Labour say they will maintain spending on the NHS, schools and the police in England but will have to look for cuts in other services. They have however outlined a new National Care Service for England which will provide free personal care for the elderly. They are consulting on how it should be paid for but have ruled out an earlier idea of a “death tax.”

The Conservatives have promised to protect the NHS from cuts but elsewhere there will have to be savings, notably a complete review of incapacity benefits.

The Liberal Democrats say the Child Trust Fund will have to be scrapped and tax credits will have to be targeted on the very poor.

On schools, south of the Border, all parties want better individual support for struggling pupils. Labour want failing schools to be taken over by their more successful neighbours and the Conservatives want parents to be given more encouragement to run their own independent schools.

In Scotland, none of these reforms to the public services apply. The SNP say they will try their best to protect public services from cuts but they warn that the Scottish budget will probably be cut by £500m a year, whoever wins the election – unless there is a strong contingent, of 20 or so SNP MPs at Westminster and a finely balanced parliament. They have pledged to keep free personal care and the guarantee of a maximum waiting time for NHS treatment of 18 weeks.


Labour say maintaining public spending is the best to save jobs and create new ones. It wants to expand the youth training schemes and to guarantee that anyone coming off welfare benefits and into work will definitely be better off.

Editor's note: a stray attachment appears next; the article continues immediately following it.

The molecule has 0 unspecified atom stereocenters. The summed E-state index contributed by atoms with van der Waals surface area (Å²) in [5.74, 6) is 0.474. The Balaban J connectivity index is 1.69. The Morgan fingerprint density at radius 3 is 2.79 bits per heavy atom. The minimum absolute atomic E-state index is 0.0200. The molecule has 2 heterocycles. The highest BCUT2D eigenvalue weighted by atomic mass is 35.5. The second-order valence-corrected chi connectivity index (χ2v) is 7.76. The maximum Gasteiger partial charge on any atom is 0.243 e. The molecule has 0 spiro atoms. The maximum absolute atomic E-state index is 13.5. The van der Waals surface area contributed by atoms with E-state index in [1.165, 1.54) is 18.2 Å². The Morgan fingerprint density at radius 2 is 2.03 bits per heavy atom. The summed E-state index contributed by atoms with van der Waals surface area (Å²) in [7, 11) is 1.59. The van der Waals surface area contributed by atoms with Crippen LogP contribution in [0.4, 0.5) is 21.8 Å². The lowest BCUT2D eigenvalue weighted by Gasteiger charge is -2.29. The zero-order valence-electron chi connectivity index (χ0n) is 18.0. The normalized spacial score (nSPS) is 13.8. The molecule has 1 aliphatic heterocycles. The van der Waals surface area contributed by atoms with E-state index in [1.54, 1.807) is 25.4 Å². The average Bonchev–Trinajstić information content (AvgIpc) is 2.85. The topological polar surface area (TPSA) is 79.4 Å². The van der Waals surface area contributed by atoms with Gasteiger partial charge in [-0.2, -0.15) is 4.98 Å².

The Conservatives say reversing the planned increase in National Insurance contributions is the best way to save jobs. They want the government to do less and free the private sector to create new jobs.

The Liberal Democrats argue that thousands of jobs could be created in the renewable energy industry. For example, they would establish a £400m fund to help shipyards diversify into building off-shore wind turbines.

The SNP agree that “green jobs” should be a priority, saying 25,000 jobs could be created in off shore wind, wave and tidal power. They are committed to creating 50,000 apprencticeships and to keeping free university and college education.


Labour say they have saved the banks from collapse and taught the bankers a lesson with a levy on bonuses. The SNP say the Royal Bank and the Bank of Scotland should be returned to independent Scottish ownership as soon as possible.The Conservatives would impose a “Robin Hood tax” on bank profits and would also try to sell off government shares in the banks as soon as possible to ordinary savers. The Liberal Democrats want to break up the banks, dividing them into retail High Street banks and riskier investment banks.


Labour have created a £2b green investment fund to encourage firms in the renewables industry. Like the Conservatives they want to see a new generation of nuclear power stations. The Liberal Democrats are against new nuclear and say the money should be spent on renewable energy and energy conservation instead.

Both Labour and the Conservatives have plans for a new high speed rail link – to replace air travel – between London and the North of England but disagree on the route.

The SNP say they have passed the most progressive climate change legislation in the world. They oppose new nuclear power stations, saying Scotland should put its money into becoming the “renewables powerhouse” of Europe.

The Green Party says none of this will achieve Britain’s agreed target of cutting carbon emissions by 80 per cent by 2050.

Defence and foreign policy